A few have objected to my generalization as to what constitutes idealism, quoting a passage from my last post where I remark that,

If you find yourself immediately talking about language, signs, subjects, co-constitution, power, the nature of inquiry, etc., then you are an idealist. There is no ambiguity here. The implicit thesis in all these moves that the being of being cannot be even entertained independent of the human. …All philosophical questions do not revolve around the human. Nor is there any conflation of questions of access in Whitehead with questions of ontology. The question of how we have access to such and such a being, say a rose, is irrelevant to the question of what constitutes the being of beings. I find myself utterly baffled as to why philosophers seem to have such a difficult time distinguishing these two issues…

The important point to make here is that the issue is not with whether or not one talks about signs or language or power, but with whether or not one believes that being can only be discussed in relation to some human related phenomena. If you endorse this thesis, then you are an idealist. It’s as simple as that. This doesn’t mean that you’re a Kantian idealist, a Schellingian, a Berkeleynian, or a Hegelian. Idealism is a genus with many species. You can be a linguistic idealist like Wittgenstein or Derrida. You can be an idealist of the sort that Foucault or Bourdieu is with respect to power. The distinguishing feature here lies in whether or not beings can only be thought in relation to the human.

read on!

However, it’s important to trod carefully here. Insofar as onticology is a flat ontology or an ontology that places all objects on equal footing in the sense that if they produce differences, then they are real, the issue is not one of claiming that signs, language, and power are not real. What onticology opposes with its flat ontology is eliminativism of any sort. Thus, on one side, we have eliminative materialism or eliminative physicalism that argues that only material things like quarks, atoms, electrons, and neurons are “really real”. In response to eliminative materialism, onticology says “no, cities, texts, political movements, armies, signs, signifiers, and so on are also real and are not mere epiphenomena of brains or particles.”

On the other side you have eliminative idealism, where it is said that language or concepts or power or signs or minds are the “really real” and things like quarks, stars, black holes, solar systems, rocks, rabbits, zebras, and trees are mere epiphenomena of how humans form the world or an amorphous “one-all” that is not itself inhabited by these things. Against the eliminative idealists the onticologist says “no, rocks, solar systems, galaxies, stars, zebras, and so on are real and not mere epiphenomena of language, concepts, minds, or power.”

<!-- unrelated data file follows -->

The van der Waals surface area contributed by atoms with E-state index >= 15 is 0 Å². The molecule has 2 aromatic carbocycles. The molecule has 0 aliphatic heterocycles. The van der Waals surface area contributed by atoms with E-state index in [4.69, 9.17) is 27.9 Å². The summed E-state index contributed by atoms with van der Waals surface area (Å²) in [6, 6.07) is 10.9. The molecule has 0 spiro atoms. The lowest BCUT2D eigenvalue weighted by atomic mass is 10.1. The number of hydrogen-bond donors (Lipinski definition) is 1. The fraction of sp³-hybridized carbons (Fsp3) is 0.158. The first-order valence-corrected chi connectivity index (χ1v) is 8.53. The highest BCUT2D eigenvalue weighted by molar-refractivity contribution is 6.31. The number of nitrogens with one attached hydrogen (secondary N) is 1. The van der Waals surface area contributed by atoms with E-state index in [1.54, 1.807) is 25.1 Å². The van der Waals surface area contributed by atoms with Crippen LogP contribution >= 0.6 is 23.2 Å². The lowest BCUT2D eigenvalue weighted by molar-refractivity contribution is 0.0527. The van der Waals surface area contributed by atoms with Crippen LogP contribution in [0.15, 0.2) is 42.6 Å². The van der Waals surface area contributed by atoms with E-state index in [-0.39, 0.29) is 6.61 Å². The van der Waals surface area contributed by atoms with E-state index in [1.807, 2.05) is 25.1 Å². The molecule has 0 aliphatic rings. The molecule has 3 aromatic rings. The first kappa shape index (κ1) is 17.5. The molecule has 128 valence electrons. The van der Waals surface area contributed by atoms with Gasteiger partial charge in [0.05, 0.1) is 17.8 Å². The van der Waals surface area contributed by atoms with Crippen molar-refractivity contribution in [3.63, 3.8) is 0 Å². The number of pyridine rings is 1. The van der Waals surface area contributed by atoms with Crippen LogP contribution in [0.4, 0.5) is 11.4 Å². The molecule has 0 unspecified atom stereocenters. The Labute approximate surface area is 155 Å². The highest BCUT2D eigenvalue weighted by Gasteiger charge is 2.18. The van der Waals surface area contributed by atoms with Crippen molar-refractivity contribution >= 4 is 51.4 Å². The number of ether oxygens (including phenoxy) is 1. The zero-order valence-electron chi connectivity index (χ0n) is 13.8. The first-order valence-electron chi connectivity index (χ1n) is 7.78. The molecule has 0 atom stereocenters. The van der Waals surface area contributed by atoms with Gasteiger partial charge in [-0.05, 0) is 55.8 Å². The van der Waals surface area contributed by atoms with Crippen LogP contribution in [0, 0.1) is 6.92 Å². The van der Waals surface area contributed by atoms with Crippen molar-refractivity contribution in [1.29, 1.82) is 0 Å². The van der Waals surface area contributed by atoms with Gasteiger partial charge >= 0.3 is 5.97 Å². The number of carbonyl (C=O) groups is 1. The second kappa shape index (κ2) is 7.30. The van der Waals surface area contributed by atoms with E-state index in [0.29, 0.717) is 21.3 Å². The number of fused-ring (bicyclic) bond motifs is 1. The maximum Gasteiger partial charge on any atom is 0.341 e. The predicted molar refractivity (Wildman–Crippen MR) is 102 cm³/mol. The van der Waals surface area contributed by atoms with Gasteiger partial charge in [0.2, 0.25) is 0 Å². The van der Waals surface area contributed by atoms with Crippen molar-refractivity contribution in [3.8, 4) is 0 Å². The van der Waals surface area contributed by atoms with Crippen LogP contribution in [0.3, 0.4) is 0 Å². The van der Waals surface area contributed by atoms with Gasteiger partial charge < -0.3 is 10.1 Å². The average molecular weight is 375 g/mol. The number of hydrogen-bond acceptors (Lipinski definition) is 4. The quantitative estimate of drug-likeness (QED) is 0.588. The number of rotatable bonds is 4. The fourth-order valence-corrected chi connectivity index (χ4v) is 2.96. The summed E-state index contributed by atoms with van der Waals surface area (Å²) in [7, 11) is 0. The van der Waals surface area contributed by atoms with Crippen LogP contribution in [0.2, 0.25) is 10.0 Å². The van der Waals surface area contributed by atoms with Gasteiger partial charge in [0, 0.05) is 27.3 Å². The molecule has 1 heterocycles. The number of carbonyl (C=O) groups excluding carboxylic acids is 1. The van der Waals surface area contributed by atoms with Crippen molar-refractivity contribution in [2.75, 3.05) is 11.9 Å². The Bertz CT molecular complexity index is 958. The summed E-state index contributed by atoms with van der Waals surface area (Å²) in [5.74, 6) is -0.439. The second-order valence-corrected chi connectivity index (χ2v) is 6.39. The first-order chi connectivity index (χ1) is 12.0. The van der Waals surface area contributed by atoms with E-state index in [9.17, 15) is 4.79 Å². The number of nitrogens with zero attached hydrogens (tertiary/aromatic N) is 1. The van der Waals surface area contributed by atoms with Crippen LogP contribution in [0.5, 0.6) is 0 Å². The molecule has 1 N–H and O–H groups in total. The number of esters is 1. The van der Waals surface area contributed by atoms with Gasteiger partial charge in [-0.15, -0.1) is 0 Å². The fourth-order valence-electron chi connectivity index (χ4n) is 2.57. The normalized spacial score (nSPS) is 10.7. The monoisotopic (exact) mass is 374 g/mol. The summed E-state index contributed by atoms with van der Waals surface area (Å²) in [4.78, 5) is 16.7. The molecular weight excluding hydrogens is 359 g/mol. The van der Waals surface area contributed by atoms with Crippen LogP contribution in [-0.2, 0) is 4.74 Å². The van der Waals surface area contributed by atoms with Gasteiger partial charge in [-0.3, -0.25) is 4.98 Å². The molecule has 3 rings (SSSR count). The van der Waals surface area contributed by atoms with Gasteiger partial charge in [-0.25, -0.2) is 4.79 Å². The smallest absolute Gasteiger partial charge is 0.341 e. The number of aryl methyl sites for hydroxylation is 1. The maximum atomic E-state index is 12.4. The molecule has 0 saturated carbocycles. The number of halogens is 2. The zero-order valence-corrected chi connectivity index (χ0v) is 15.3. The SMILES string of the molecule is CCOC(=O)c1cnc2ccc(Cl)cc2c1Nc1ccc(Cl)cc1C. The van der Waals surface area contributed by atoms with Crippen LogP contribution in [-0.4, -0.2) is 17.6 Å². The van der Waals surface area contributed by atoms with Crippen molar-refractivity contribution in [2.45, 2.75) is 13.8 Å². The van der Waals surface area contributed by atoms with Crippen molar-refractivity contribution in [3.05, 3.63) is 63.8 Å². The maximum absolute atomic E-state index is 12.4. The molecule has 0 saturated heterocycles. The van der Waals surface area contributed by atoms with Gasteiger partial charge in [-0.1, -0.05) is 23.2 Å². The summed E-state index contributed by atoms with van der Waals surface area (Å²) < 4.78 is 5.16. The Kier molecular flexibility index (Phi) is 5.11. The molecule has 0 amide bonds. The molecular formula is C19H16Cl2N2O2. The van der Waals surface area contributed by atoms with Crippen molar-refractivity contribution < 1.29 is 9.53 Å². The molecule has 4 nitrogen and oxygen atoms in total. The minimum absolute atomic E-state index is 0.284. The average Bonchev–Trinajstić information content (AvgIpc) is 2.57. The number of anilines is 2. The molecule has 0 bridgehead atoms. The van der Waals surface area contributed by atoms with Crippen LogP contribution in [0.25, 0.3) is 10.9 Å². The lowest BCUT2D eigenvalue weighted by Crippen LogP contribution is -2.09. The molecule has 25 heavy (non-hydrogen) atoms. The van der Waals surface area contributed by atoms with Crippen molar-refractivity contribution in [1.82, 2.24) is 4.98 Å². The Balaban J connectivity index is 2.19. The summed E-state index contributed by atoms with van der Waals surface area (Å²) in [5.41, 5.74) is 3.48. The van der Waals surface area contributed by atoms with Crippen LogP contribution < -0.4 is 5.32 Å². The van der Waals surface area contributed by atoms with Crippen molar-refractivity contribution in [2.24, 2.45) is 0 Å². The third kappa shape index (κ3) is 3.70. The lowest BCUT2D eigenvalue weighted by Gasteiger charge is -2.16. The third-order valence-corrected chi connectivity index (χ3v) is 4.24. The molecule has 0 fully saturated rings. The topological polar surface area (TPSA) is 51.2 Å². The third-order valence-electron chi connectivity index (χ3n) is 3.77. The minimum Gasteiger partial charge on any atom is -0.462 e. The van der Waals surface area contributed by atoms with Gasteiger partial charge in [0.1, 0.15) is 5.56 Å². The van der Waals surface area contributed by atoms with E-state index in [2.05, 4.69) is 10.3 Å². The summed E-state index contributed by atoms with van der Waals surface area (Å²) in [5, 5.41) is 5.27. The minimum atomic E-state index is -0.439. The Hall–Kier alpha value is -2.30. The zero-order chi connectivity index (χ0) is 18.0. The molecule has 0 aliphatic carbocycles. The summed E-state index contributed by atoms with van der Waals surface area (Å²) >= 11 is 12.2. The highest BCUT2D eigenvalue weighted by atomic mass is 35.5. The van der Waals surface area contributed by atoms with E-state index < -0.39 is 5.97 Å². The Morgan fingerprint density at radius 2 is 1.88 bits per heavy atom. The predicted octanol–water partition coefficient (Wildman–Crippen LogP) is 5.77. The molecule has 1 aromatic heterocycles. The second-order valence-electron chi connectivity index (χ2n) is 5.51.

Latour likes to say that the aim of philosophy is not to make things less real, but more real. Where eliminative materialism and idealism set about striving to make one region of the world less real than another, OOO rejects this whole game from the outset. Paraphrasing the old expression, OOO allows you to have your neurology and your semiotics too. Both a sign and a neuron belong to the order of the real. It is in this respect that the ontology of onticology is “flat”. Flat does not mean equal. There are all sorts of differences in strength among objects. Rather, “flat” signifies that the relative difference in strength between one object and another object is irrelevant to whether that object is an object or whether it is real.

From an onticological perspective, therefore, we can talk all we like about signs, signifiers, powers, and so on, so long as we treat these things as objects in an assemblage, rather than as exhaustive of being as such. All of this, of course, requires a new mereology or theory of part-whole relations. Onticology is not making the absurd claim that kings, as distinct objects, do not require neurons. The claim is far more subtle. The point is that neurons do not explain the proper being of the king or that the kingness of the king as a distinct object cannot be reduced to neurons. Parts, yes. But the parts do not make an object what it is. Indeed, the parts are themselves distinct objects that are autonomous and independent in their own right. At any rate, far from diminishing the scope of what we can talk about or theorize, in my view OOO opens things up tremendously, enabling us to theorize assemblages composed of heterogeneous objects interacting at a variety of different levels.

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